minimum efficient scale (MES)The minimum efficient scale (MES) is the output for a business in the long run where the internal economies of scale have been fully exploited. It corresponds to the lowest point on the long run average total cost curve and is also known as the output of long run productive efficiency. The MES is rarely a single output - more likely it is a range of output levels where average cost is minimized where the firm achieves constant returns to scale. The MES will vary from industry to industry depending on the nature of the cost structure in a particular sector of the economy. When the ratio of fixed to variable costs is very high, there is great potential for reducing the average cost of production. [pic]
The extent to which economies of scale can be exploited in the long run will vary between different industries. In some the minimum efficient scale is reached at a relatively low level of output. The internal scale economies are limited and there is room for many separate businesses to achieve the MES. With a natural monopoly, the cost structure is different. For example, in industries where massive networks or national distribution channels are required, the overhead costs relative to the running costs are likely to be high. There is also likely to be great potential to exploit technical economies of scale. As a result the MES may be a high proportion of total market demand. There may be room only for one business to fully exploit the economies of scale available in the industry. We assume for a natural monopoly that the long-run average cost curve falls continuously over a very large range of output. This is shown in the diagram below. [pic]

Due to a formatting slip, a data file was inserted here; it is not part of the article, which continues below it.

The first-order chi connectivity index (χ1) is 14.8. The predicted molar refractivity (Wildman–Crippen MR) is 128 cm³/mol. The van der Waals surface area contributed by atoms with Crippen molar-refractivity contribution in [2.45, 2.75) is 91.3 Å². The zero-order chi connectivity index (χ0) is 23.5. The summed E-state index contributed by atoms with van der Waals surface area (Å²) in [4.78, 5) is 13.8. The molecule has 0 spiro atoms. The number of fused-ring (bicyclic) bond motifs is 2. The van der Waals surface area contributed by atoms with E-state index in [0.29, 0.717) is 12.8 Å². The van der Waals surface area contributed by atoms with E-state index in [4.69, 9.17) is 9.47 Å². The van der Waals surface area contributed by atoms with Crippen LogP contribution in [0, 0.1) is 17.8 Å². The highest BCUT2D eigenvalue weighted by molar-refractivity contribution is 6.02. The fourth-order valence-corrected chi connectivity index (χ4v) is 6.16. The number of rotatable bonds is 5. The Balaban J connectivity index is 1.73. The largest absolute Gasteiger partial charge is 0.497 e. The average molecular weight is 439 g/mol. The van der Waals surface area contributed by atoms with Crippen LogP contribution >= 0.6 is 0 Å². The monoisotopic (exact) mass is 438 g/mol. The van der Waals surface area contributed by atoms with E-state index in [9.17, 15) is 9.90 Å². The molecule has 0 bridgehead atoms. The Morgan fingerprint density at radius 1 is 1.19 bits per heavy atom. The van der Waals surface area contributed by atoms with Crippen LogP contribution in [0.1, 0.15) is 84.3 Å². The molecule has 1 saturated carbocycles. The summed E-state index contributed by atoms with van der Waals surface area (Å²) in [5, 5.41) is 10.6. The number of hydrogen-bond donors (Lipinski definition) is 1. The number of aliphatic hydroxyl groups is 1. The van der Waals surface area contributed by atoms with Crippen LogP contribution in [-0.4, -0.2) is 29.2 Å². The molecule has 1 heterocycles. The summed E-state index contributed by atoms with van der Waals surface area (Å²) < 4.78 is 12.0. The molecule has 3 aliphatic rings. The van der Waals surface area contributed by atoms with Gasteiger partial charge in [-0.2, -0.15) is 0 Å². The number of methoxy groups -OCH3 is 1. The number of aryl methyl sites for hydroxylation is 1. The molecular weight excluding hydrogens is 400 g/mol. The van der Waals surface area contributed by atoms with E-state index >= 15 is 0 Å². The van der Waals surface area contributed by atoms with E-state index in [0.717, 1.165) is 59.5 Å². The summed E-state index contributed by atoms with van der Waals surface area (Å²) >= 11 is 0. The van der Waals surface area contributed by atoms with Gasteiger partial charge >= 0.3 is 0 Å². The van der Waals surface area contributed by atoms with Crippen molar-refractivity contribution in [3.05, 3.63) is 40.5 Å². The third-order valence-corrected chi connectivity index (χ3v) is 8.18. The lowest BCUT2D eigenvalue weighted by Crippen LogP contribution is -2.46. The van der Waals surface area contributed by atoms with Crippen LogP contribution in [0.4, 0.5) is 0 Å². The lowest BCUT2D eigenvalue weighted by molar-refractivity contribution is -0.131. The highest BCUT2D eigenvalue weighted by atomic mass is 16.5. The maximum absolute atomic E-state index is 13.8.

Production - diseconomies of scale
Production & operations - Diseconomies of scale
Increasing the size of a business does not always result in lower costs per unit. Sometimes a business can get too big! Diseconomies of scale occur when a business grows so large that the costs per unit increase....
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